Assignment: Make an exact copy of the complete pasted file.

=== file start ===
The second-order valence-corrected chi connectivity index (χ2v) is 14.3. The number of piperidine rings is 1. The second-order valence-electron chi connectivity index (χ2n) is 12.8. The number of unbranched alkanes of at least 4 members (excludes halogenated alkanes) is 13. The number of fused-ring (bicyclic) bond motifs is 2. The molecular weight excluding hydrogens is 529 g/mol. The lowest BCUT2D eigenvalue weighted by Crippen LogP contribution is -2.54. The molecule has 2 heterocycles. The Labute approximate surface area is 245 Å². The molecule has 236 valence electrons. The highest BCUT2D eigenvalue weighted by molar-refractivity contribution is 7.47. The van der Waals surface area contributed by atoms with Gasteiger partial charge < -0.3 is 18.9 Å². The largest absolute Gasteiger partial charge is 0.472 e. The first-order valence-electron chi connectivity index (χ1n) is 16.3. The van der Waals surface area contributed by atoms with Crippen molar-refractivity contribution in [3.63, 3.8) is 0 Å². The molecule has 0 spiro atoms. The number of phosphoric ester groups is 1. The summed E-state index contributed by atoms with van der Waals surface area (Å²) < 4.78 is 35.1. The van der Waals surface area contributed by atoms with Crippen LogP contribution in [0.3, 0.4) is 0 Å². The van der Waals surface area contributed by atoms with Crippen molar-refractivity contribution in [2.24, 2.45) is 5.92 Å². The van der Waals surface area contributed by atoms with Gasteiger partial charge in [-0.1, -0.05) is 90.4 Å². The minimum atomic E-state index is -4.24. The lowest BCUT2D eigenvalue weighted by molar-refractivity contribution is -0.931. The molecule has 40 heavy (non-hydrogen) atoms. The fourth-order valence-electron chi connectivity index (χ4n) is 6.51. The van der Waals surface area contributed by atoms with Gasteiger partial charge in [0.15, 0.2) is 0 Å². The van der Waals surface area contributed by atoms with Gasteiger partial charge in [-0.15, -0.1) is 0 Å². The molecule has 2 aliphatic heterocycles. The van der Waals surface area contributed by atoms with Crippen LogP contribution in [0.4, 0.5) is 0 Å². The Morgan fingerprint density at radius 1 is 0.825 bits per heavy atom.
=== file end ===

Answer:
The second-order valence-corrected chi connectivity index (χ2v) is 14.3. The number of piperidine rings is 1. The second-order valence-electron chi connectivity index (χ2n) is 12.8. The number of unbranched alkanes of at least 4 members (excludes halogenated alkanes) is 13. The number of fused-ring (bicyclic) bond motifs is 2. The molecular weight excluding hydrogens is 529 g/mol. The lowest BCUT2D eigenvalue weighted by Crippen LogP contribution is -2.54. The molecule has 2 heterocycles. The Labute approximate surface area is 245 Å². The molecule has 236 valence electrons. The highest BCUT2D eigenvalue weighted by molar-refractivity contribution is 7.47. The van der Waals surface area contributed by atoms with Gasteiger partial charge < -0.3 is 18.9 Å². The largest absolute Gasteiger partial charge is 0.472 e. The first-order valence-electron chi connectivity index (χ1n) is 16.3. The van der Waals surface area contributed by atoms with Crippen molar-refractivity contribution in [3.63, 3.8) is 0 Å². The molecule has 0 spiro atoms. The number of phosphoric ester groups is 1. The summed E-state index contributed by atoms with van der Waals surface area (Å²) < 4.78 is 35.1. The van der Waals surface area contributed by atoms with Crippen LogP contribution in [0.3, 0.4) is 0 Å². The van der Waals surface area contributed by atoms with Crippen molar-refractivity contribution in [2.24, 2.45) is 5.92 Å². The van der Waals surface area contributed by atoms with Gasteiger partial charge in [-0.1, -0.05) is 90.4 Å². The minimum atomic E-state index is -4.24. The lowest BCUT2D eigenvalue weighted by molar-refractivity contribution is -0.931. The molecule has 40 heavy (non-hydrogen) atoms. The fourth-order valence-electron chi connectivity index (χ4n) is 6.51. The van der Waals surface area contributed by atoms with Gasteiger partial charge in [0.15, 0.2) is 0 Å². The van der Waals surface area contributed by atoms with Gasteiger partial charge in [-0.15, -0.1) is 0 Å². The molecule has 2 aliphatic heterocycles. The van der Waals surface area contributed by atoms with Crippen LogP contribution in [0.4, 0.5) is 0 Å². The Morgan fingerprint density at radius 1 is 0.825 bits per heavy atom.